A Budget Traveler Bites Back

On my first 14-hour flight to Bangkok from Los Angeles I became aware that I’m not at the top of the food chain. This is a place reserved exclusively for first class passengers. In another era, all were probably Sun Kings. Today, they’re movie stars, business tycoons and mules for the Colombian drug cartel.

More than anything, I yearn to join them.

First, there’s the noise. In first class, there isn’t any (or so I fantasize). Peace reigns. The only sound you hear is the p-u-r-r-i-n-g of the privileged as they uncork the lavish life.

In economy, it’s never quiet. Once the doors slam shut, infants squall, couples squabble, and teenagers who’ve spent years perfecting their silent, sullen routine suddenly start yapping.

Another difference. The cabins for the elite are awash in every state of the art amenity and all the bells, whistles and bling known to humanity. I wipe tears from my envious eyes whenever I picture them blissfully snoozing in their lie-flat seats. Some—I’m told—are even wide enough for some discreet canoodling.

In coach, we make do with bare-bones service and second-rate perks. Sure, we’re shown movies, and there’s nothing I enjoy more than watching fuzzy images flickering on a teeny tiny screen. But it’s true that on tedious flights a blurry, two-inch tall James Bond is better than no James Bond at all.

Most of the time, the blankets we’re given aren’t even large enough to cover our genitals, nor does a blend of polyester, shredded newspapers and lint really warm our cold bones.

And there’s this. When the captain speaks to the lower orders in economy it’s always about altitude, weather, and flight times. Fascinating. When he communicates with first class it’s usually something like this: This is your captain speaking. The co-pilot and I are throwing a party in the cockpit. We’ve got cold champagne, warm canapés, and the hot tub is cranked up to 110 degrees. Please join us.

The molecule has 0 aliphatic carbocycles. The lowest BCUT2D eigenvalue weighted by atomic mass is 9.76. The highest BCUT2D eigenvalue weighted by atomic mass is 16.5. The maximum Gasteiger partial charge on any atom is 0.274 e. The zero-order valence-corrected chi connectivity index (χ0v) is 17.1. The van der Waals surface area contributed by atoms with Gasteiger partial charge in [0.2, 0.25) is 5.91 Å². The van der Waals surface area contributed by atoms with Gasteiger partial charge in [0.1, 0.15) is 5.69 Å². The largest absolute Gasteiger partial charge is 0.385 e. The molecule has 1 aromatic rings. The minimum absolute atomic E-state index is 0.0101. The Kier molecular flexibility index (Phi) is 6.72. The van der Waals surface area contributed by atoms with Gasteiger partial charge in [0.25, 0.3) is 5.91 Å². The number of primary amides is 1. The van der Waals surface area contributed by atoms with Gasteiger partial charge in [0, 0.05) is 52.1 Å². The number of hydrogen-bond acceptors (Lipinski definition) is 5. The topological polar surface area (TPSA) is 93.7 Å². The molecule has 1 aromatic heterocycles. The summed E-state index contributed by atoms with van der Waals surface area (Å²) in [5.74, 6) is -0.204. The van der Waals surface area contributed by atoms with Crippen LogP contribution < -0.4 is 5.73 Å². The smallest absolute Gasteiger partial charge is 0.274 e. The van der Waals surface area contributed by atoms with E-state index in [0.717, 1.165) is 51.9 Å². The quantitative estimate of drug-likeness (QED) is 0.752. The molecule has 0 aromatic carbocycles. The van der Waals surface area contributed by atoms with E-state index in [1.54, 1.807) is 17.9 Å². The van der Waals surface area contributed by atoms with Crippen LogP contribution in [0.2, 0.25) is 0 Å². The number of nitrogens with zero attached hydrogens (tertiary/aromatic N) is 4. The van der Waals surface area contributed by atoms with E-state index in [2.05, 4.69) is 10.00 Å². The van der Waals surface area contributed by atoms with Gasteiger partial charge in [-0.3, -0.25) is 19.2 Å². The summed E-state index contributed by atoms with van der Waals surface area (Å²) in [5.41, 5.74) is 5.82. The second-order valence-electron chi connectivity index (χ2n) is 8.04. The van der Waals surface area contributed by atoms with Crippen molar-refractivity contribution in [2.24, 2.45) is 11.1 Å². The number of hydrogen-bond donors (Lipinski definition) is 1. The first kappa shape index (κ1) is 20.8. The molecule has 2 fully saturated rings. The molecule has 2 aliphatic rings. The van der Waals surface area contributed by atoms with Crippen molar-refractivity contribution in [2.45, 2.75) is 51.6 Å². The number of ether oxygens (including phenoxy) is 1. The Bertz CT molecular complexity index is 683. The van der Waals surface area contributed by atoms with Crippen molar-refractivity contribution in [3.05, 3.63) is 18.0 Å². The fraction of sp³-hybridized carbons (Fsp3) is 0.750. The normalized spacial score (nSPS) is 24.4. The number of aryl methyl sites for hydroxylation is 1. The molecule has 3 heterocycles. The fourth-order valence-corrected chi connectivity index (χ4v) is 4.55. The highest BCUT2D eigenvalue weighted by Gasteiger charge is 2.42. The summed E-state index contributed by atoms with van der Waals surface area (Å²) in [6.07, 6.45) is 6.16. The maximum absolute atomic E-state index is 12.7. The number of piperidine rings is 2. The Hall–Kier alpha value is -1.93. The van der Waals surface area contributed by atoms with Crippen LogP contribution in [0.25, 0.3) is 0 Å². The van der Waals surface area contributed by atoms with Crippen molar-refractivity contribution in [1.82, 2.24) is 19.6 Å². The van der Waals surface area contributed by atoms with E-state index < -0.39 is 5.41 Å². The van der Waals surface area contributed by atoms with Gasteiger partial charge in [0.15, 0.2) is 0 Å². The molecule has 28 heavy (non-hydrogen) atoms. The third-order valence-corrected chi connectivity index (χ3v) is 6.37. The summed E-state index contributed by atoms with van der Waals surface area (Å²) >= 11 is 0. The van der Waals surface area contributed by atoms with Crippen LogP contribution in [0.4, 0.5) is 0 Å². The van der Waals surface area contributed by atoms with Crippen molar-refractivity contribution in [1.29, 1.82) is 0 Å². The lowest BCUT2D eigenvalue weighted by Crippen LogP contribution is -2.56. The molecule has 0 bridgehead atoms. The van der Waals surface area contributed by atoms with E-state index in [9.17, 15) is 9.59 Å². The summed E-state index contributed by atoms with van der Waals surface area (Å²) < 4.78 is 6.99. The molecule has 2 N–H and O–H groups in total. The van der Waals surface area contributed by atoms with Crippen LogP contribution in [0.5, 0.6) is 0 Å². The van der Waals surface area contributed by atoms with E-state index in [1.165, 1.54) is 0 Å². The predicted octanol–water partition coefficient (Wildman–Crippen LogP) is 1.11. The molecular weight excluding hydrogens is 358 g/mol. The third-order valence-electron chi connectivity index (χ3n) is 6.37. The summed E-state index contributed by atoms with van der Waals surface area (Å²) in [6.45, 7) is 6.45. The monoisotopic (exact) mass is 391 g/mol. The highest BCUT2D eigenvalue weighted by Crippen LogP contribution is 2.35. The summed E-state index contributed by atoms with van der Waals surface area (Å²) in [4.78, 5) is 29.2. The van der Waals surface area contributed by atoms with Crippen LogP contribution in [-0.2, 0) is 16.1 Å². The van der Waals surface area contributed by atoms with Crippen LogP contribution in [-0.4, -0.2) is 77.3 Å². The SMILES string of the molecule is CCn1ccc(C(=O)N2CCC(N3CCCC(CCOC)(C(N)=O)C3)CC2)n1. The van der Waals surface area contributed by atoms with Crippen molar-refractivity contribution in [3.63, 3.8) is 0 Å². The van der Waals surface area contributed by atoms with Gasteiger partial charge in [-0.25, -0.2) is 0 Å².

Oh, dear, I need to pause for a minute. I’m sobbing uncontrollably. This never fails to happen whenever I think about the vast discrepancy in meal service between the sections. Have you ever dined en route on foi-gras-stuffed chicken breast, wasabi pea crusted fresh catch, and molten chocolate cake? I thought not. Neither have I. Enough said.  

The biggest discrepancy—the one that I grumble about most—is the difference in comfort. I’ve no legroom, no elbowroom, and an armrest only as wide as a Sharpie pen. And I don’t even own it. Every 15 minutes or so I must engage in a fierce combat—The Battle of the Elbows—with my seatmate to regain possession of this slim piece of real estate. Excuse my bragging, but often I emerge victorious. I’ve a lot of dominatrix in my DNA.

This serious lack of space is the main reason I begin all my flights, especially the long ones, with this prayer.  Please, please, please don’t let me be seated next to a big, beefy guy nicknamed The Refrigerator.

Sitting upright in such a small space isn’t easy, but trying to catch 40 winks is a nightmare. Still my fellow travelers often do sleep—and soundly, too—despite the cramped conditions. Of course, in order to do so, they must contort their bodies into extraordinary positions. On each trip I sashay up and down the aisles just to check out the amazing variations.